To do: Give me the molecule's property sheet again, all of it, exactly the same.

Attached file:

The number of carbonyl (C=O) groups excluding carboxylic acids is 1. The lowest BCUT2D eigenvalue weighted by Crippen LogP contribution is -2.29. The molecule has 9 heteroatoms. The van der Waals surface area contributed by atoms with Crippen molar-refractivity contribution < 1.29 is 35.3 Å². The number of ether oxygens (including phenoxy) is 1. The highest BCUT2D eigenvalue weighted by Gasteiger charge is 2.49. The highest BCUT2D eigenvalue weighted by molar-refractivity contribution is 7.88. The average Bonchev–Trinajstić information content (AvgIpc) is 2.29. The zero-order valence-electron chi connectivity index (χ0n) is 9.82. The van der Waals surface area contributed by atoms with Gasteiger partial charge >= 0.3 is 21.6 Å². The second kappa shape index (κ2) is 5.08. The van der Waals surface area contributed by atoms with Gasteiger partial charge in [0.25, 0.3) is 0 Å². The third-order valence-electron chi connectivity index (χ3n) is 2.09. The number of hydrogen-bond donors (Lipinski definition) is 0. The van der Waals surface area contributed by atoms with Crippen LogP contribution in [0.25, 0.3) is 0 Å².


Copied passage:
The number of carbonyl (C=O) groups excluding carboxylic acids is 1. The lowest BCUT2D eigenvalue weighted by Crippen LogP contribution is -2.29. The molecule has 9 heteroatoms. The van der Waals surface area contributed by atoms with Crippen molar-refractivity contribution < 1.29 is 35.3 Å². The number of ether oxygens (including phenoxy) is 1. The highest BCUT2D eigenvalue weighted by Gasteiger charge is 2.49. The highest BCUT2D eigenvalue weighted by molar-refractivity contribution is 7.88. The average Bonchev–Trinajstić information content (AvgIpc) is 2.29. The zero-order valence-electron chi connectivity index (χ0n) is 9.82. The van der Waals surface area contributed by atoms with Gasteiger partial charge >= 0.3 is 21.6 Å². The second kappa shape index (κ2) is 5.08. The van der Waals surface area contributed by atoms with Gasteiger partial charge in [0.25, 0.3) is 0 Å². The third-order valence-electron chi connectivity index (χ3n) is 2.09. The number of hydrogen-bond donors (Lipinski definition) is 0. The van der Waals surface area contributed by atoms with Crippen LogP contribution in [0.25, 0.3) is 0 Å².